Aside from styling, 1990 marked a number of mechanical improvements to the 740 series. The B200 and B230 motors received larger 13 mm (0.5 in) connecting rods. The 740 Turbo switched from the Garrett T3-series turbocharger to the Mitsubishi TD04 series, which offers quicker spool-up and better boost at low engine speeds, albeit at the expense of top-end performance. The electronic fuel injection system was upgraded from Bosch LH-Jetronic 2.2 to 2.4 (in 1988 for naturally aspirated cars, in 1990 for turbocharged cars). The newer fuel system offered onboard diagnostics, which are accessible from the engine compartment and require no special equipment. For 1993, the final model year for the 740, the mechanical engine cooling fan was replaced with an electric fan. The 1990-92 Volvo 700-series cars may very well represent one of the most reliable 4-door passenger sedans of its era due to a limited number of engineering limitations and solid build quality.
Trim levels were 740, 740 GL, 740 GLE, 740 SE, 740 GLT and 740 Turbo worldwide; Continental markets had some exceptions to this rule. The 740 Turbo 16v (most markets had the 2.3 litre eight-valve turbo engine) sold mainly in Italy, but also in Portugal and Belgium, used the 2-litre B204FT engine found also in the 780 for the same markets. The 740 Turbo 16V was equipped with the ECC from the 780 as standard.
Late in 1991, Volvo offered a sedan and wagon badged the 740 SE, standing for Special Equipment. The 740 SE only came in three colors; red, black, and white. Mechanically, the 740 SE was the same as a normal 740 Turbo, but with many options such as a power sunroof and leather seats as standard equipment. The SE also had a special factory color-keyed body kit, including front and rear bumpers, side skirts, and a spoiler for the sedan. The 740 SEs, along with the 740 Turbo sedan, were discontinued for 1992.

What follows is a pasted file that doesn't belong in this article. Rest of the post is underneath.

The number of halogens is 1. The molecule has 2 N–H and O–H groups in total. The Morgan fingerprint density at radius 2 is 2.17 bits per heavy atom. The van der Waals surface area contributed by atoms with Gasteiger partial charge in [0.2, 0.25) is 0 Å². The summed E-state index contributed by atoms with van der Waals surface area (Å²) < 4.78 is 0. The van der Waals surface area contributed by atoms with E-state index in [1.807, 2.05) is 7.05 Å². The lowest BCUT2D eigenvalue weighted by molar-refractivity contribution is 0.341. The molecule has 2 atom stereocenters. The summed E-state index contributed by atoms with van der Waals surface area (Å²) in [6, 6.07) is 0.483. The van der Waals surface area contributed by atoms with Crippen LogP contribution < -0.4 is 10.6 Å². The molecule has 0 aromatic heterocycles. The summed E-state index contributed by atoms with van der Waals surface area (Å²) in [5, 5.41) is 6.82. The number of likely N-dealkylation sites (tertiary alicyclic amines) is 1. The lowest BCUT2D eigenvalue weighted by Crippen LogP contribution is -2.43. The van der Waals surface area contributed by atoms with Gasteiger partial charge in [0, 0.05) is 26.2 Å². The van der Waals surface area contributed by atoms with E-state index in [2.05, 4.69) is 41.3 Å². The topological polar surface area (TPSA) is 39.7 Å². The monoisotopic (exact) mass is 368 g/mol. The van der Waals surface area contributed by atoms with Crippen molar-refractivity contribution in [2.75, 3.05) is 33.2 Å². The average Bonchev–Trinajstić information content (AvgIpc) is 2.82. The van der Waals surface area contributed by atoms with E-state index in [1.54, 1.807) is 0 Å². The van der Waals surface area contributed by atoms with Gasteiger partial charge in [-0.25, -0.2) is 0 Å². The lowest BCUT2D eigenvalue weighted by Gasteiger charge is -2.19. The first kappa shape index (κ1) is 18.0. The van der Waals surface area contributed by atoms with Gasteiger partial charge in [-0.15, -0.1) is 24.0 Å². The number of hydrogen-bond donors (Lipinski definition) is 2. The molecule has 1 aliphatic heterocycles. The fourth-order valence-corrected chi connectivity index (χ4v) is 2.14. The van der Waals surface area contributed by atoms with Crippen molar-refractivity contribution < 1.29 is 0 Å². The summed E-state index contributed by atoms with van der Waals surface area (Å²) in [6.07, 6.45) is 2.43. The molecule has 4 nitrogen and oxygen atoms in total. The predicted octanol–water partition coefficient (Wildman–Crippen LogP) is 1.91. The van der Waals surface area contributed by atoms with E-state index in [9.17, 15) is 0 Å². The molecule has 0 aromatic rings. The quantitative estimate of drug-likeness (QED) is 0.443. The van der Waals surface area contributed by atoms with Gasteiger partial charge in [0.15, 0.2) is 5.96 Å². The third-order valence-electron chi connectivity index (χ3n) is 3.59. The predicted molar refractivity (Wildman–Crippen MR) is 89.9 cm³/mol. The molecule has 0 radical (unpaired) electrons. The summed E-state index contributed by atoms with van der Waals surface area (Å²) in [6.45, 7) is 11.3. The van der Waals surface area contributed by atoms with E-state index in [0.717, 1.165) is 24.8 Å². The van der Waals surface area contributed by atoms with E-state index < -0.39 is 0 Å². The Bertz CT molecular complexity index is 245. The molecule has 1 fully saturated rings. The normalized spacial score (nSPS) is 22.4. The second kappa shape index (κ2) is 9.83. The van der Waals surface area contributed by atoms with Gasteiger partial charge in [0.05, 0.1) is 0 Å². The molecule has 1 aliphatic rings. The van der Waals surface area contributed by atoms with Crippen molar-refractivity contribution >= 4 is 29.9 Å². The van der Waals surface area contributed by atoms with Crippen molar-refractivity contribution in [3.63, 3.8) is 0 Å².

The 760 was Volvo's attempt to cement a place in the prestige market, after building a reputation for being solid and safe rather than out-and-out luxurious cars. Jan Wilsgaard, head of Volvo's Design and Styling team, proposed over 50 new designs for the new car. It was introduced to the US in 1982 for the 1983 model year as the 760 GLE sedan. This new design was criticized by the media when released: Gordon Murray of Autocar Magazine said, "To me it's obscene! That goes right against the grain of what everybody else is trying to do. To me it looks like a European version of a North American car. It produces the same amount of power as a 2600 or 3500 — in this day and age it disgusts me to see something about like that. It's a definite step backwards." All that changed however when Autocar and Car & Driver got their hands on a turbo intercooled 760; they said it was one of the best handling and fastest accelerating cars they had seen in a while, thundering from 0-60 mph (97 km/h) in under 8 seconds.